The bald eagle may be the official emblem of the U.S., but even he can’t outshine the chicken. Revered as the world’s most popular bird, the domesticated chicken has played a significant role for over 8,000 years. So it makes sense that the ol’ bird finds itself memorialized in the form of dishware around the world. In the U.S., the chicken reigns as an American icon, symbolic of the hearth and home even after much of our farmlands have been transformed into concrete jungles. A kitchen with even one piece of vintage “chickenware” evokes nostalgic feelings of a simpler time.
Which is why Paula began collecting such pieces in the first place. From deviled-egg plates to casserole dishes, poached-egg cups to cookie jars, chickens have appeared on every kind of dishware at one point or another. Paula’s most prized fowl is a glass hen-on-nest salt dip cellar in which her grandmother stored bacon grease (shakers replaced salt cellars in the 1490s). Around 174 variations of this pattern, ranging in size and color, have been produced by at least 84 glass companies over the past 150 years. The most collectible of these pieces—referred to as Early American Pattern Glass—were manufactured between 1880 and 1910. Glass hen-on-nest dishware from the 1930s and 40s is known as Depression glass and comes in a wide variety of colors. These pieces are generally affordable. For instance, a 2 ¾-inch salt dip cellar sells for around $5, whereas a larger, 7-inch Degenhart glass piece (manufactured by Crystal Art Glass Company of Cambridge, Ohio) can fetch $35.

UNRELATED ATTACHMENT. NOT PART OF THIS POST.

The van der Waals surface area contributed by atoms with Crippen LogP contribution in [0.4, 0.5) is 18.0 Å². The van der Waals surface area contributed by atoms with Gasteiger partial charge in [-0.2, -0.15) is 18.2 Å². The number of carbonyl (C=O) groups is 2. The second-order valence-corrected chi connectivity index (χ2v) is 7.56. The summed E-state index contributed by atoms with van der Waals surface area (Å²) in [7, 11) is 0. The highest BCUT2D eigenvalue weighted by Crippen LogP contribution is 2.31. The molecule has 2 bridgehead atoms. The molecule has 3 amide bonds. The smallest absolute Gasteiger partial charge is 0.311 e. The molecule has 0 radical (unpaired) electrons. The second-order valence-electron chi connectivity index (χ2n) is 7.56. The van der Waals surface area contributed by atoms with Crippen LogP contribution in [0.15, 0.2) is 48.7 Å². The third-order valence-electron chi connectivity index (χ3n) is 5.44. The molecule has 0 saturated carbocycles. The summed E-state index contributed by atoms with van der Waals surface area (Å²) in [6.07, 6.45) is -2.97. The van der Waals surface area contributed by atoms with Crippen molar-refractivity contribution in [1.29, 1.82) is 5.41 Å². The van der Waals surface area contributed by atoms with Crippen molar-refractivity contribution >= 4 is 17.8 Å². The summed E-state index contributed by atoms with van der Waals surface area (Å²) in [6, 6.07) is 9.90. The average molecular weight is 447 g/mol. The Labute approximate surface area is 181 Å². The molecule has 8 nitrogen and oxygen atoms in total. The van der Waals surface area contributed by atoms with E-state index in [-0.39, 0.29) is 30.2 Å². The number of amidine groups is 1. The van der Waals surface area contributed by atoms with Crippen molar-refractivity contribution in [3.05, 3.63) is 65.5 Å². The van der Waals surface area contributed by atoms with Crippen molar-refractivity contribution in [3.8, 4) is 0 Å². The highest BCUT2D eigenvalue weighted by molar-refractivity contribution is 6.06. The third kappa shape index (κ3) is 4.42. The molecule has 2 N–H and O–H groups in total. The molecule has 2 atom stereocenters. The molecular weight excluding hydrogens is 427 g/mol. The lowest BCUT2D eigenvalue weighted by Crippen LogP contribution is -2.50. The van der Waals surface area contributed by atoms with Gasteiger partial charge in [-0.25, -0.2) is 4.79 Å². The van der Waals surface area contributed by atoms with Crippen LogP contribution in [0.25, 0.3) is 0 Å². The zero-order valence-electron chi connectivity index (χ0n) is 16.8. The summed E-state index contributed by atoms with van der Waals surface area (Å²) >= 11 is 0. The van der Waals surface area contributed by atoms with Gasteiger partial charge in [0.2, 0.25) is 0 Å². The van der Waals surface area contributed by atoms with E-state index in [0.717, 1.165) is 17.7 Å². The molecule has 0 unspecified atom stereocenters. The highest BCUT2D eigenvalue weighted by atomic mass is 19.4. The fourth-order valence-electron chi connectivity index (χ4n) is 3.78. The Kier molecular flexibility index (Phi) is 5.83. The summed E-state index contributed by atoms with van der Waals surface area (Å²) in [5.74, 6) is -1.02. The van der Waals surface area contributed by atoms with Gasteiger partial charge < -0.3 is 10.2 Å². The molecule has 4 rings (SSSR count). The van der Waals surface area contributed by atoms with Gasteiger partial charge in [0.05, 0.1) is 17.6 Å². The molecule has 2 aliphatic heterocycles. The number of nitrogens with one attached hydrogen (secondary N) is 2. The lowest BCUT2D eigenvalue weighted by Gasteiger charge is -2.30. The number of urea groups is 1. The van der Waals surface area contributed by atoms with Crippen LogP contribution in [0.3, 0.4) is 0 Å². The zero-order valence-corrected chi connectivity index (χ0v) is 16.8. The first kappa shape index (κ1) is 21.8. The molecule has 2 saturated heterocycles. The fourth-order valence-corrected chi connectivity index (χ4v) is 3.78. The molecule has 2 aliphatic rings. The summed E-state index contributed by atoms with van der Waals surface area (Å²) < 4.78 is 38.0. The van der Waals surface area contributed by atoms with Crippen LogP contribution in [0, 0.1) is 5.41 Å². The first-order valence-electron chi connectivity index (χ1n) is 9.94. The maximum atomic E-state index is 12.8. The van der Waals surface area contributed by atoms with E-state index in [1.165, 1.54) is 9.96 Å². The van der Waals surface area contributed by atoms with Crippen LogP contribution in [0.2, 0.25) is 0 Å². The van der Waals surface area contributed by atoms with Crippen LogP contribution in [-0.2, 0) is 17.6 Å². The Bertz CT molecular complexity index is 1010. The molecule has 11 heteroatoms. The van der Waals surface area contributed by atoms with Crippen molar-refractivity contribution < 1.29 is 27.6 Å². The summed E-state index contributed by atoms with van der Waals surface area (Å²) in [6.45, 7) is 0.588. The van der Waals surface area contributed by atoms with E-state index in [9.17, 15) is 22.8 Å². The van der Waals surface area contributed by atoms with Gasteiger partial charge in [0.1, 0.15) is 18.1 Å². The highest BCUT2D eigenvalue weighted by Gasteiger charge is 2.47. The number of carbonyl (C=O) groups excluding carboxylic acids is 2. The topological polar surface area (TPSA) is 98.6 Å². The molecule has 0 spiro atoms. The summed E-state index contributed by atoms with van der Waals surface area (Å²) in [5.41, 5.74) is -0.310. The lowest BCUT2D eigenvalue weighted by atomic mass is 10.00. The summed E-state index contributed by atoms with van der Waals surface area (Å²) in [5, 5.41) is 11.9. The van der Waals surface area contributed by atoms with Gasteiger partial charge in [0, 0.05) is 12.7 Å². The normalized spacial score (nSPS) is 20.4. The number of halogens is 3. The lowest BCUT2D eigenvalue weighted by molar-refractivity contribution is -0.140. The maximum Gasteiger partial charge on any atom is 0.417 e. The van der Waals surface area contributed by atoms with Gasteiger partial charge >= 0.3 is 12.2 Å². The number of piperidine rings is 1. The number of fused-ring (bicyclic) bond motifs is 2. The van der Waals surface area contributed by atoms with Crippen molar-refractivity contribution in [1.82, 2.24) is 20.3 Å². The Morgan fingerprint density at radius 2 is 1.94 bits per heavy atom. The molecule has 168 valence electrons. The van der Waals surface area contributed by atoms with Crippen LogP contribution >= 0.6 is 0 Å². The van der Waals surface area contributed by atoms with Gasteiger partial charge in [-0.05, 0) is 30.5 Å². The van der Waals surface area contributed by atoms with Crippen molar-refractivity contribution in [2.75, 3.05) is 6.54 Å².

Extremely rare chicken Americana like Paula’s brass pie weights, are worth a pretty penny. Placed on top of dough to keep it from shrinking or blistering during baking, pie weights are commonly made of ceramic materials, and few are as decorative or collectible as Paula’s brass chickens. But if you’re looking to create an entire chicken vignette for your table, one of the most collectible dishware around is the California Provincial Green Rooster pattern manufactured by Metlox Poppytrail in 1950. The extensive collection contains over 40 individual pieces decorated with a single, high-stepping rooster. But acquiring it requires a financial investment; a single cup is valued around $15 and a turkey platter can sell for over $400.
However large or small your flock of vintage fowl may be, the real value of a collection often boils down to the memory it evokes. Paula fondly remembers her grandmother reaching into her salt cellar to retrieve a slab of bacon grease needed to cook up some mouth-watering cornbread. To Paula, that little glass chicken has no retail value. In fact, it’s priceless.